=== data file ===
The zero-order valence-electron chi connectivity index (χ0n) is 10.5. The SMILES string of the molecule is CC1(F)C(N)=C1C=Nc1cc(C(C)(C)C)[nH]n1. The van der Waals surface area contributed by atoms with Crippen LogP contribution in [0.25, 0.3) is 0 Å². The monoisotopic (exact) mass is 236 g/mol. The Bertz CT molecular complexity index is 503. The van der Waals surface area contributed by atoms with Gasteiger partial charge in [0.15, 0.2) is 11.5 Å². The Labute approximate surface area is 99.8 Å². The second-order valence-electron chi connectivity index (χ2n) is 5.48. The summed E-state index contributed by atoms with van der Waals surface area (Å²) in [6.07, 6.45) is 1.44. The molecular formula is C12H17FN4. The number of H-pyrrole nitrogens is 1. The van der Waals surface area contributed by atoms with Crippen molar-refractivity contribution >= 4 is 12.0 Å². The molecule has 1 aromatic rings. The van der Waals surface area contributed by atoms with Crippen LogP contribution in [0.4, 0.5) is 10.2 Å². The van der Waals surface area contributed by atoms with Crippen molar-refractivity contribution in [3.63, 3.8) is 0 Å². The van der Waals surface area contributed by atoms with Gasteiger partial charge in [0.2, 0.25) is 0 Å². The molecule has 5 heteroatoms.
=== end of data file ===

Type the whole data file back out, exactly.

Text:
The zero-order valence-electron chi connectivity index (χ0n) is 10.5. The SMILES string of the molecule is CC1(F)C(N)=C1C=Nc1cc(C(C)(C)C)[nH]n1. The van der Waals surface area contributed by atoms with Crippen LogP contribution in [0.25, 0.3) is 0 Å². The monoisotopic (exact) mass is 236 g/mol. The Bertz CT molecular complexity index is 503. The van der Waals surface area contributed by atoms with Gasteiger partial charge in [0.15, 0.2) is 11.5 Å². The Labute approximate surface area is 99.8 Å². The second-order valence-electron chi connectivity index (χ2n) is 5.48. The summed E-state index contributed by atoms with van der Waals surface area (Å²) in [6.07, 6.45) is 1.44. The molecular formula is C12H17FN4. The number of H-pyrrole nitrogens is 1. The van der Waals surface area contributed by atoms with Crippen molar-refractivity contribution >= 4 is 12.0 Å². The molecule has 1 aromatic rings. The van der Waals surface area contributed by atoms with Crippen LogP contribution in [0.4, 0.5) is 10.2 Å². The van der Waals surface area contributed by atoms with Crippen molar-refractivity contribution in [3.63, 3.8) is 0 Å². The van der Waals surface area contributed by atoms with Gasteiger partial charge in [0.2, 0.25) is 0 Å². The molecule has 5 heteroatoms.